A study published this week by the American Heart Association found myocarditis was more common after COVID-19 infection than after COVID-19 vaccination.
Myocarditis, the inflammation of the middle layer of the wall of the heart muscle, has been a cause for concern during the ongoing COVID-19 pandemic. Though fairly rare, there have been confirmed cases of myocarditis after COVID-19 infection and vaccination.
One study, published this week by the American Heart Association in their peer-reviewed journal Circulation, evaluated the link between myocarditis and COVID-19 vaccination and/or infection. The results suggest that myocarditis was significantly more likely after COVID-19 infection than after COVID-19 vaccination.
“We found that across this large dataset, the entire COVID-19-vaccinated population of England during an important 12-month period of the pandemic when the COVID-19 vaccines first became available, the risk of myocarditis following COVID-19 vaccination was quite small compared to the risk of myocarditis after COVID-19 infection,” said statistician Martina Patone, PhD, the first author of the study.
The self-controlled case series study included persons 13 years and older who were vaccinated against COVID-19 in England between December 1, 2020, and December 15, 2021. The dataset included nearly 43 million people who had received at least 1 dose of the AstraZeneca (ChAdOx1), Moderna (mRNA-1273), or Pfizer-BioNTech (BNT162b2) 2-dose COVID-19 vaccine.
Of the 43 million, over 21 million had received at least 2 doses of a primary vaccine series and 1 booster shot. Nearly 6 million of all participants tested positive for COVID-19, either before or after vaccination, during the study period. The investigators stratified participants by individual demographic information, including age and sex.
A total of 2861, or 0.007% or people were hospitalized or died with myocarditis during the study period. In 617 of these cases, myocarditis occurred less than a month after COVID-19 vaccination, and 514 of the cases were hospitalized.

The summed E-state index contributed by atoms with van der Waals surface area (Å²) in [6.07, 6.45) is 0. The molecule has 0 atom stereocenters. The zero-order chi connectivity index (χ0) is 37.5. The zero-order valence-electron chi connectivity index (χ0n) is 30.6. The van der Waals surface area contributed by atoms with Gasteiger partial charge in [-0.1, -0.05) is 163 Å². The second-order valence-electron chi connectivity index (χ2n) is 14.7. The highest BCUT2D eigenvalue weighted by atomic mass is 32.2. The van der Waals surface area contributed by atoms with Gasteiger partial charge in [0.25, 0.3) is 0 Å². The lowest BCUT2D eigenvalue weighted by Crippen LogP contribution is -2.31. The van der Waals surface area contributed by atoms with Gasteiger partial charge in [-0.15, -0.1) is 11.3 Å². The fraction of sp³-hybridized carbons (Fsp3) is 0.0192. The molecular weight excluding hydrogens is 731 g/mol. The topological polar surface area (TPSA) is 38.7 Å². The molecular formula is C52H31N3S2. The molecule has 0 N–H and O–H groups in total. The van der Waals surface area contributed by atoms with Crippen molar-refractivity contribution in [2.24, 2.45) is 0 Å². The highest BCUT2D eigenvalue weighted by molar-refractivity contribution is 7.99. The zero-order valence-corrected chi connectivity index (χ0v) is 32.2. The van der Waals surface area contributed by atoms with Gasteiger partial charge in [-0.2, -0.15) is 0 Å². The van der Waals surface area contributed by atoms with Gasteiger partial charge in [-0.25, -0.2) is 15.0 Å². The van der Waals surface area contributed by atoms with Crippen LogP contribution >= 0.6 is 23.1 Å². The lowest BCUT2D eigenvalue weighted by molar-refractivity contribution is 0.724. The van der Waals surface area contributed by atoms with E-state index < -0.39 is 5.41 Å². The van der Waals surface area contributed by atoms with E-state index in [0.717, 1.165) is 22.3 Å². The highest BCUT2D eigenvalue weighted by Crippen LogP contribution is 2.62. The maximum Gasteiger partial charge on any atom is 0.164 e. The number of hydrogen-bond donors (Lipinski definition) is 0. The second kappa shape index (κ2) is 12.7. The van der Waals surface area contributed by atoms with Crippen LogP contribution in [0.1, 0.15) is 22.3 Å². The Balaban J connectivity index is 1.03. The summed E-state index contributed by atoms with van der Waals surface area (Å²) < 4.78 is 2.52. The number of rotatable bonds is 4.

Notably, people infected with COVID-19 before receiving a COVID-19 vaccine were 11 times more at risk of myocarditis. The risk of COVID-19 infection-related myocarditis was halved after receiving at least 1 dose of a COVID-19 vaccine.
The risk of myocarditis did increase after a first dose of any of the 3 COVID-19 vaccines. However, vaccine-associated myocarditis was less likely than infection-associated myocarditis, except after a second dose of the Moderna vaccine.
Myocarditis risk was higher on days 1-28 after the second dose of Moderna, a risk that persisted after Moderna booster vaccination. The investigators noted, however, that the Moderna recipients tended to be younger than the other vaccine recipients; myocarditis is known to be more likely in younger persons and this could have skewed the results.
“It is important for the public to understand that myocarditis is rare, and the risk of developing myocarditis after a COVID-19 vaccine is also rare,” said Nicholas Mills, PhD, a cardiology chair at the University of Edinburgh and a coauthor of the study. “This risk should be balanced against the benefits of the COVID-19 vaccines in preventing severe COVID-19 infection. It is also crucial to understand who is at a higher risk for myocarditis and which vaccine type is associated with increased myocarditis risk.”
The study authors noted the risk of myocarditis “remains modest” even after sequential COVID-19 vaccine doses. However, myocarditis risk is higher in young men, particularly after receiving a second dose of Moderna.